Starmer should be just as frightened as Sunak about the return of Farage

Reform UK Proposes Tax Incentives to Boost Private Healthcare
credit: telegraph
Just when everyone thought election campaign was getting dull and boring, we have something to shake it up. Enter, Nigel Farage. Nigel Farage’s surprising arrival onto the campaign changed everything this week. Until now, the polls have been pretty stagnant. If Rishi Sunak was hoping for a narrowing when he called the election, then it doesn’t seem like his wish will be answered.

Our first two polls, one carried out before and one after Rishi Sunak called the election, showed no change in the 20-point lead for Labour. You can have a look at the tables here:www.whitestoneinisght.com/votingintention.

We’re running a poll every week of the campaign until the day of the election itself with our next one in the field and with results on Friday. Farage’s resurgence could present a nightmare for the struggling Conservative Party. He will no doubt syphon off support for the Conservatives in the Brexit voting coastal constituencies, like Clacton, which he will probably win.

But the prospect of Nigel Farage reinvigorating the left behind Brexit voters shouldn’t just frighten Sunak. It should also terrify Starmer.

Yes, there seems to be little that could be done to take the win away from Starmer at this point in the election campaign. Miracles happen, but he’s on course for a landslide potentially larger than ’97.

The trouble from Reform could unsettle his plans for taking back some of the red wall. Disaffected 2019 Conservative voters now have an alternative home to go to than Labour, and so Farage’s decision to stand could have an impact on the numbers of seats Labour are able to pick up in their targets such as should-be Tory safe seats such as Suffolk, and much of Essex in the south to Cheshire, Shropshire and others in the North.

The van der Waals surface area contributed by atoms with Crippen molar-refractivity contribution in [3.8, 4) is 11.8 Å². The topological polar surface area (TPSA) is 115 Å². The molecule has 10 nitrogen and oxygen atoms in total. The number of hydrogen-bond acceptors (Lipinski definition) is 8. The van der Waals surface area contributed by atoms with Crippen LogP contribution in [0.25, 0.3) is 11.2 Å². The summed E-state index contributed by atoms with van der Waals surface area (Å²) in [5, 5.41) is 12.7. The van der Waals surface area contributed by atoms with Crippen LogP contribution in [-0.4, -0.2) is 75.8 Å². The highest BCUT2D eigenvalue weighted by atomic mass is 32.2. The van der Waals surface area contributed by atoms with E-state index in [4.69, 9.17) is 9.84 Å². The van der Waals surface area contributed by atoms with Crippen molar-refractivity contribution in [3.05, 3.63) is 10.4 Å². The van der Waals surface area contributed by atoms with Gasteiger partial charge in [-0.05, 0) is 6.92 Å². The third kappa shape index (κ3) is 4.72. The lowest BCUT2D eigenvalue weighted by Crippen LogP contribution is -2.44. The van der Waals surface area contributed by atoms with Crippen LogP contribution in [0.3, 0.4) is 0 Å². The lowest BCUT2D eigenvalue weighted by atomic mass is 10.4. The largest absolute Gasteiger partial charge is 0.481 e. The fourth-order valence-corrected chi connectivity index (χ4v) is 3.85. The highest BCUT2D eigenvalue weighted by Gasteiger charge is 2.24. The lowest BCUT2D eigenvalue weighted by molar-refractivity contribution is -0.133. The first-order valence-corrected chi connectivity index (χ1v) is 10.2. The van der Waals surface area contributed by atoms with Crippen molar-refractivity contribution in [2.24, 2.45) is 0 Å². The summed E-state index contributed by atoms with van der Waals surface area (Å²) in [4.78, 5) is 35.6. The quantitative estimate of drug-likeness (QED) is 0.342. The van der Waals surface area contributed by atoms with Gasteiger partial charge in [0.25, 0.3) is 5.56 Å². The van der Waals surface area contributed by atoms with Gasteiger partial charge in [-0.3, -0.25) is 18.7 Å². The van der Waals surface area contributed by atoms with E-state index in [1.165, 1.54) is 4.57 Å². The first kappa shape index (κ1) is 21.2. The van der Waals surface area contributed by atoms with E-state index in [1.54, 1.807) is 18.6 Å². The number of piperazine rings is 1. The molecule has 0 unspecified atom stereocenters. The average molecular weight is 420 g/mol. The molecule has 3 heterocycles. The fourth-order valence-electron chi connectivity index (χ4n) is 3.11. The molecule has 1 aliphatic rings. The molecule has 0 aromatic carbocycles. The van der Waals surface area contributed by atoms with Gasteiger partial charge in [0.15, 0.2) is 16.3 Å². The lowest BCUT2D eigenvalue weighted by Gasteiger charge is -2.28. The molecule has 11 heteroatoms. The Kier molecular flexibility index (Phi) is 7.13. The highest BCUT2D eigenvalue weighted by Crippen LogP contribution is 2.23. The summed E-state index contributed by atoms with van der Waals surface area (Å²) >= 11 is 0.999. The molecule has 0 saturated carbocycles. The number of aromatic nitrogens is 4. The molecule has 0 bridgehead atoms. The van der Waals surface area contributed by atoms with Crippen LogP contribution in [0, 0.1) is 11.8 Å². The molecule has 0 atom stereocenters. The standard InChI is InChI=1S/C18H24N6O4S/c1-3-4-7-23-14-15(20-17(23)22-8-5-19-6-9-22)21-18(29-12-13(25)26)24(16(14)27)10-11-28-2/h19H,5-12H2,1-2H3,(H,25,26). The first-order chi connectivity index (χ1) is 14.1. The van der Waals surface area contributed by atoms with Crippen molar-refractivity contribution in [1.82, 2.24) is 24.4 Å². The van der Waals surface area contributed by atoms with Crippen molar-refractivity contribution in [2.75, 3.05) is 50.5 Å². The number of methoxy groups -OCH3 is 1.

Farage seems to have noted that the country feels unexcited by the prospect of a Starmer Government. In polling we did last week, we found that only 30% of voters thought Labour’s campaign was being run successfully. The same number, that is, less than a third of voters, think Labour have brought fresh ideas for the country.

The reality is, it’s not just Conservative voters who are sceptical of the choice on offer – it’s the whole country. Voters are not rushing to Labour because of anything good Labour are offering. And so there is every possibility that a good number could run into the arms of Reform.

This is why Farage can smell an opportunity. He wants to shake politics up for good. As he said in his launch on Monday, Reform is a radical party. One glance at their policy pledges shows this to be true. They want to abolish the House of Lords and replace first past the post with proportional representation. They would slash tax, remove regulation and get net migration to zero.

Of course, none of these policies is necessarily unpalatable to the public but they are radical in the sense that they are contrary to what is being offered by either of the major parties.

Yes, the resurgence of Reform will be difficult for the Conservatives. But the Labour party would be naïve to think that the arrival of Nigel Farage to the election campaign will onlybenefit them. Perhaps their current position is unassailable by anyone. But this election could prove to be the beginning of a shift in British politics. If Farage’s party does as he hopes it will do and reclaim the centre right of British politics, then Labour will have a charismatic, energetic and radical opposition.

For all his marmite tang, Farage’s ability to mobilise millions of voters cannot be denied or understated. In 2015 UKIP won 4,000,000 votes. In the 2019 EU elections his Brexit Party was the largest party not just in the UK but in the entire European Parliament. Starmer may be rubbing his hands at the prospect of total Tory wipeout, but the polling suggests he’ll need to do more to stave off the growing threat from a reinvigorated right.

Lachlan Rurlander

Lachlan Rurlander is a Consultant at Whitestone Insight